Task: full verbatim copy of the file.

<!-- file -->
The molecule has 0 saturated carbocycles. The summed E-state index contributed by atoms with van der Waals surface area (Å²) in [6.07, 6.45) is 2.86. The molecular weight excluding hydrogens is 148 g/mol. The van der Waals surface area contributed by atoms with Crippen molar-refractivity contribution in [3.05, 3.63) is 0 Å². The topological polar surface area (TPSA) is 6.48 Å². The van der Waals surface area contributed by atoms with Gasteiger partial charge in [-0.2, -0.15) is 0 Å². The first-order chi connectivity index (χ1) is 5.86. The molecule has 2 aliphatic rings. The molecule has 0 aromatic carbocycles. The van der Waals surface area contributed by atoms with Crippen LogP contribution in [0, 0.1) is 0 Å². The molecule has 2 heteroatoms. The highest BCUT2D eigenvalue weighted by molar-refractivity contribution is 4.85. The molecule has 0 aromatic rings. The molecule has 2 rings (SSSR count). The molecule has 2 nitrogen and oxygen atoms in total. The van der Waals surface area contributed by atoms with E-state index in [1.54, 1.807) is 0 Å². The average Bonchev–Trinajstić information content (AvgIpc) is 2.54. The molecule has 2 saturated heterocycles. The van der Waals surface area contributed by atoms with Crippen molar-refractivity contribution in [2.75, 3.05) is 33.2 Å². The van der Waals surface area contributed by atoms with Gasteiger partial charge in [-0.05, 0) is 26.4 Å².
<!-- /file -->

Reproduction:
The molecule has 0 saturated carbocycles. The summed E-state index contributed by atoms with van der Waals surface area (Å²) in [6.07, 6.45) is 2.86. The molecular weight excluding hydrogens is 148 g/mol. The van der Waals surface area contributed by atoms with Crippen molar-refractivity contribution in [3.05, 3.63) is 0 Å². The topological polar surface area (TPSA) is 6.48 Å². The van der Waals surface area contributed by atoms with Gasteiger partial charge in [-0.2, -0.15) is 0 Å². The first-order chi connectivity index (χ1) is 5.86. The molecule has 2 aliphatic rings. The molecule has 0 aromatic carbocycles. The van der Waals surface area contributed by atoms with Crippen LogP contribution in [0, 0.1) is 0 Å². The molecule has 2 heteroatoms. The highest BCUT2D eigenvalue weighted by molar-refractivity contribution is 4.85. The molecule has 0 aromatic rings. The molecule has 2 rings (SSSR count). The molecule has 2 nitrogen and oxygen atoms in total. The van der Waals surface area contributed by atoms with E-state index in [1.54, 1.807) is 0 Å². The average Bonchev–Trinajstić information content (AvgIpc) is 2.54. The molecule has 2 saturated heterocycles. The van der Waals surface area contributed by atoms with Crippen molar-refractivity contribution in [2.75, 3.05) is 33.2 Å². The van der Waals surface area contributed by atoms with Gasteiger partial charge in [-0.05, 0) is 26.4 Å².